“Certification was the main challenge,” said Mark Hiller, Managing Director of Recaro Aircraft Seating. “When you add a function to the seat that increases weight, the entire seat has to be recertified. It is not an easy process, but creating a lasting and lasting solution is our goal.

Recaro offered a number of barrier-type additions, as well as antimicrobial technology to be incorporated into the seat materials during the manufacturing process.

Overall, putting a plexiglass wall between you and the cashier is much more complicated than your supermarket.

Recaro offered a number of side rail options.

Recaro offered a number of side rail options.

Courtesy of Recaro

Cost and timing are major factors

Airlines should also keep all these cabin additions, replacing them due to basic wear and tear or misuse by unfamiliar passengers.

Over the years, aircraft cabins have been designed and refined to be incredibly sturdy – one seating manufacturer openly advertises the sturdiness of its trays by getting potential customers to ride on them – but the speed at which these new products have been developed could well mean that they would need to be fine-tuned after installation.

And this period after installation is crucial. All additions, whether temporary or permanent, should be cleaned and maintained regularly. Adding time to the already limited schedules of airline cleaners creates complexity and costs, while airlines are also expected to maintain spare parts inventory throughout their operations.

Overall cost is certainly a factor, as airlines around the world enter the deepest financial crisis of modern times.

“We are aware that airlines are strapped for cash at the moment,” noted Recaro’s Mark Hiller, “so we need to be able to prove that these solutions will bring peace of mind to passengers and provide a return on investment. “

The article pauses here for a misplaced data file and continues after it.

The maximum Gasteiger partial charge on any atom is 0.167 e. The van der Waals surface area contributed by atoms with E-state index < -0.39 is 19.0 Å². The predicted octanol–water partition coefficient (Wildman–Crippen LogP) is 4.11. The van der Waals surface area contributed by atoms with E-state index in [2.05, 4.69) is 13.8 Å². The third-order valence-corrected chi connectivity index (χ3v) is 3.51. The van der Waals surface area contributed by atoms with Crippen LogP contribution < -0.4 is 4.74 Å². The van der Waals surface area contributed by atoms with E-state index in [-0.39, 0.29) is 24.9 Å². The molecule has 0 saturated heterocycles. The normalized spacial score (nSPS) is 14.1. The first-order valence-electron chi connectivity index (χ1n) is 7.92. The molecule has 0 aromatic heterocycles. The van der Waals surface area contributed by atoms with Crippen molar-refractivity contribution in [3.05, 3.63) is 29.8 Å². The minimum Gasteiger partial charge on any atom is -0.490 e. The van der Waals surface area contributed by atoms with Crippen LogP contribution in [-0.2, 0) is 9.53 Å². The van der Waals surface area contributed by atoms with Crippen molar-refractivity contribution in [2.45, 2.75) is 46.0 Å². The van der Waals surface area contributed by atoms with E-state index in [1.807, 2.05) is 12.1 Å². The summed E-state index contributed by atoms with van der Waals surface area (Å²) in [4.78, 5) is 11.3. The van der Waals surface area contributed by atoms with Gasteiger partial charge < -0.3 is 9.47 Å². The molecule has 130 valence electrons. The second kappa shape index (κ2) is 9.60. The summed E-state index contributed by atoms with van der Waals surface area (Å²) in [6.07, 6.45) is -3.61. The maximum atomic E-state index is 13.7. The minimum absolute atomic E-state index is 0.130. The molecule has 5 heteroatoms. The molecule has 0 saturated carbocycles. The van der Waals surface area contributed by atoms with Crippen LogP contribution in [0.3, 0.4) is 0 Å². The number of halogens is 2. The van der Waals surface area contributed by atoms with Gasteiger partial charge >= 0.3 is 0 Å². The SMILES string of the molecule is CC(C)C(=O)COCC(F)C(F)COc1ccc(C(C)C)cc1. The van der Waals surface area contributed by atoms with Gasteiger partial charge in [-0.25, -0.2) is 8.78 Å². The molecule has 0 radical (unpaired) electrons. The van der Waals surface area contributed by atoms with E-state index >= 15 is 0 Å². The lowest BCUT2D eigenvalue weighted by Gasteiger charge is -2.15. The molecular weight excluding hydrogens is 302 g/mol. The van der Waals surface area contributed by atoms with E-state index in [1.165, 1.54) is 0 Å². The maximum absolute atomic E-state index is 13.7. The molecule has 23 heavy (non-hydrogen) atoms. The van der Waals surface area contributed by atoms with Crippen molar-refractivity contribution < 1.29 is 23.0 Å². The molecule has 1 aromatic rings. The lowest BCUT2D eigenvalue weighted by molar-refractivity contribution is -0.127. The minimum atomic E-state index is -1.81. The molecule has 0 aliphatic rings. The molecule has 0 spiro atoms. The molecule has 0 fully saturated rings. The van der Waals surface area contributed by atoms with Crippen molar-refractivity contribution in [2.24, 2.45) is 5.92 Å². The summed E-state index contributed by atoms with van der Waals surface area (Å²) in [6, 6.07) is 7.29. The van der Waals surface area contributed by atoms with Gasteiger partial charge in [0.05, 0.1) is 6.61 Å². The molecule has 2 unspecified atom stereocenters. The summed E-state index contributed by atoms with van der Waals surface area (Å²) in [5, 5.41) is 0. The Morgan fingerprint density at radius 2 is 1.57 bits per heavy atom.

So far, Recaro has no takers on its proposals for Covid-era changes to airline seats.

The timeline is also a point against the implementation of many of these measures – both the expected timing of widespread vaccine availability from early to mid-2021 and the time required to design, certify, manufacture and install new ones. new seats or barrier additions.

In essence, there is little benefit to finishing an expensive program just a few months before the vaccine.

Some changes are more likely than siege barriers

For now, the best ways to fight Covid-19 appear to be to minimize contact between passengers – and between passengers and crew.

Service standards have been changed to reduce the amount of crew movement in the cabin, and meals have been redesigned to reduce the amount of time they stay open to the air while being prepared and eaten, although food is not considered a route of transmission.

So what is changing? Well, some of the more intense baking work involves antimicrobial – including antiviral – properties in the materials used for the seats and cabin.

Adjustments to meal service to minimize contact are already in place.

Adjustments to meal service to minimize contact are already in place.

British Airways

Carpets, a company that makes fabrics and leathers for aircraft interiors, in August launched its 9 Series Ultraleather with “silver ion antimicrobial technology embedded in the surface layers that prevent leaching and loss of moisture. ‘efficiency,’ which the company explained, ‘provides a safe shield. for microorganisms carried by aerosols in the aircraft to create a safe and low risk environment for passengers. ”

This type of material essentially disrupts the functioning of microbes, including viruses, and tests have shown promise on the coronavirus responsible for Covid-19.

Basically, this is the kind of product airlines seem to be betting on: no massive changes during the pandemic, but recognizing that passengers will no less be interested in on-board hygiene when the possible Covid-19 vaccine is released. will ease the public health crisis.

John Walton is a France-based international transport and aviation journalist specializing in airlines, commercial aircraft and passenger experience.